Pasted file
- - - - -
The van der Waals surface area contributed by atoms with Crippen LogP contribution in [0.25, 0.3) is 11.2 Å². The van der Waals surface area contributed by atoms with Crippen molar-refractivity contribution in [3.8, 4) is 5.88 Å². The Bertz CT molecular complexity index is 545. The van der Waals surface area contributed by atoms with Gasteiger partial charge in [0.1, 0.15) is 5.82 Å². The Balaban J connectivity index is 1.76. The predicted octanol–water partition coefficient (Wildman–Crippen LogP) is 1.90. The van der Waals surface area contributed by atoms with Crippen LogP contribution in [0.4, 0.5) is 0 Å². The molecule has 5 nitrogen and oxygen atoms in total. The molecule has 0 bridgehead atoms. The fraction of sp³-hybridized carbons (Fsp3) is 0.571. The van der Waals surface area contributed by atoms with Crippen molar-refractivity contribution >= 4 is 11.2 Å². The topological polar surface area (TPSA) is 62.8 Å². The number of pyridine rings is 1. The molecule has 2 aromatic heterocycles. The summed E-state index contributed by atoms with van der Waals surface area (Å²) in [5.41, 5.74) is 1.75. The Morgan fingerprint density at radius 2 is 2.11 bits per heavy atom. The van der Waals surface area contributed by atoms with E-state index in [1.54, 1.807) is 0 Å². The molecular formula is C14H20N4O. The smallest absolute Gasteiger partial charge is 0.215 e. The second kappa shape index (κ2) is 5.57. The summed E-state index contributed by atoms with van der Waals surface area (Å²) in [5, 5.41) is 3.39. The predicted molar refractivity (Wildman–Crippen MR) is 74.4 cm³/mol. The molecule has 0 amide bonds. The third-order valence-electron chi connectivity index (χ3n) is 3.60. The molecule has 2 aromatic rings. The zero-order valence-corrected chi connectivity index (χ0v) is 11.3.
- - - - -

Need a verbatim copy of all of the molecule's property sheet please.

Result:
The van der Waals surface area contributed by atoms with Crippen LogP contribution in [0.25, 0.3) is 11.2 Å². The van der Waals surface area contributed by atoms with Crippen molar-refractivity contribution in [3.8, 4) is 5.88 Å². The Bertz CT molecular complexity index is 545. The van der Waals surface area contributed by atoms with Gasteiger partial charge in [0.1, 0.15) is 5.82 Å². The Balaban J connectivity index is 1.76. The predicted octanol–water partition coefficient (Wildman–Crippen LogP) is 1.90. The van der Waals surface area contributed by atoms with Crippen LogP contribution in [0.4, 0.5) is 0 Å². The molecule has 5 nitrogen and oxygen atoms in total. The molecule has 0 bridgehead atoms. The fraction of sp³-hybridized carbons (Fsp3) is 0.571. The van der Waals surface area contributed by atoms with Crippen molar-refractivity contribution >= 4 is 11.2 Å². The topological polar surface area (TPSA) is 62.8 Å². The number of pyridine rings is 1. The molecule has 2 aromatic heterocycles. The summed E-state index contributed by atoms with van der Waals surface area (Å²) in [5.41, 5.74) is 1.75. The Morgan fingerprint density at radius 2 is 2.11 bits per heavy atom. The van der Waals surface area contributed by atoms with E-state index in [1.54, 1.807) is 0 Å². The molecular formula is C14H20N4O. The smallest absolute Gasteiger partial charge is 0.215 e. The second kappa shape index (κ2) is 5.57. The summed E-state index contributed by atoms with van der Waals surface area (Å²) in [5, 5.41) is 3.39. The predicted molar refractivity (Wildman–Crippen MR) is 74.4 cm³/mol. The molecule has 0 amide bonds. The third-order valence-electron chi connectivity index (χ3n) is 3.60. The molecule has 2 aromatic rings. The zero-order valence-corrected chi connectivity index (χ0v) is 11.3.